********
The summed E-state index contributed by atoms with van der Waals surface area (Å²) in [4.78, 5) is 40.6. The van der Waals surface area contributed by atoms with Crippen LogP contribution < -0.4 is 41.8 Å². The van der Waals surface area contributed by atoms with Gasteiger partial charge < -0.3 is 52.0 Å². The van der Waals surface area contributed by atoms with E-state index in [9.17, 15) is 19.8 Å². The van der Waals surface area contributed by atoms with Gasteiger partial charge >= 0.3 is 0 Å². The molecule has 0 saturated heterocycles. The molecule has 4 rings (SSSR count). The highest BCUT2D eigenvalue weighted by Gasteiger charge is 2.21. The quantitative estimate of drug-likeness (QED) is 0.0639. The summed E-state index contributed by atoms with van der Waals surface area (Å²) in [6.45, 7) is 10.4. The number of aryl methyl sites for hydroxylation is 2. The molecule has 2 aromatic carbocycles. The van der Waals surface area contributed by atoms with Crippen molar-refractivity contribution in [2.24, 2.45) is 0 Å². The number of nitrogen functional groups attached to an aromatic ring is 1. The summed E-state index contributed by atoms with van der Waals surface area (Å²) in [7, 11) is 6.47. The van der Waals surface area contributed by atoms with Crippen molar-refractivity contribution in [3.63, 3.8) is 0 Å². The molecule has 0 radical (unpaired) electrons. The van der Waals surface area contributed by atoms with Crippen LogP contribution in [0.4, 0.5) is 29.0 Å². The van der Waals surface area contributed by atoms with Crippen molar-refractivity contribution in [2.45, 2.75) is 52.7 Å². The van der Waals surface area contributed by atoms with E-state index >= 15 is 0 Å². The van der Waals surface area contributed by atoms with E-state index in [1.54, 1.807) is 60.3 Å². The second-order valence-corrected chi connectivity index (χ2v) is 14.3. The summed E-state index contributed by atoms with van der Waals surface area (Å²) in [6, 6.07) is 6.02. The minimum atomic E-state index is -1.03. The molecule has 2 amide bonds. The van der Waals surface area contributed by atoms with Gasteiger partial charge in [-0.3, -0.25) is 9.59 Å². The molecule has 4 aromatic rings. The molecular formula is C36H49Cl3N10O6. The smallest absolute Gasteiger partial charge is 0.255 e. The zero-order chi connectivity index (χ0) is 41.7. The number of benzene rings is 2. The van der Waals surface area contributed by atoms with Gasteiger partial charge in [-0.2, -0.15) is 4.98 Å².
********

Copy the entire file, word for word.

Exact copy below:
The summed E-state index contributed by atoms with van der Waals surface area (Å²) in [4.78, 5) is 40.6. The van der Waals surface area contributed by atoms with Crippen LogP contribution < -0.4 is 41.8 Å². The van der Waals surface area contributed by atoms with Gasteiger partial charge < -0.3 is 52.0 Å². The van der Waals surface area contributed by atoms with E-state index in [9.17, 15) is 19.8 Å². The van der Waals surface area contributed by atoms with Gasteiger partial charge >= 0.3 is 0 Å². The molecule has 0 saturated heterocycles. The molecule has 4 rings (SSSR count). The highest BCUT2D eigenvalue weighted by Gasteiger charge is 2.21. The quantitative estimate of drug-likeness (QED) is 0.0639. The summed E-state index contributed by atoms with van der Waals surface area (Å²) in [6.45, 7) is 10.4. The number of aryl methyl sites for hydroxylation is 2. The molecule has 2 aromatic carbocycles. The van der Waals surface area contributed by atoms with Crippen molar-refractivity contribution in [2.24, 2.45) is 0 Å². The number of nitrogen functional groups attached to an aromatic ring is 1. The summed E-state index contributed by atoms with van der Waals surface area (Å²) in [7, 11) is 6.47. The van der Waals surface area contributed by atoms with Crippen molar-refractivity contribution in [3.63, 3.8) is 0 Å². The molecule has 0 radical (unpaired) electrons. The van der Waals surface area contributed by atoms with Crippen LogP contribution in [0.4, 0.5) is 29.0 Å². The van der Waals surface area contributed by atoms with Crippen molar-refractivity contribution in [2.45, 2.75) is 52.7 Å². The van der Waals surface area contributed by atoms with E-state index >= 15 is 0 Å². The van der Waals surface area contributed by atoms with E-state index in [1.54, 1.807) is 60.3 Å². The second-order valence-corrected chi connectivity index (χ2v) is 14.3. The summed E-state index contributed by atoms with van der Waals surface area (Å²) in [6, 6.07) is 6.02. The minimum atomic E-state index is -1.03. The molecule has 2 amide bonds. The van der Waals surface area contributed by atoms with Gasteiger partial charge in [-0.3, -0.25) is 9.59 Å². The molecule has 4 aromatic rings. The molecular formula is C36H49Cl3N10O6. The smallest absolute Gasteiger partial charge is 0.255 e. The zero-order chi connectivity index (χ0) is 41.7. The number of benzene rings is 2. The van der Waals surface area contributed by atoms with Gasteiger partial charge in [-0.2, -0.15) is 4.98 Å².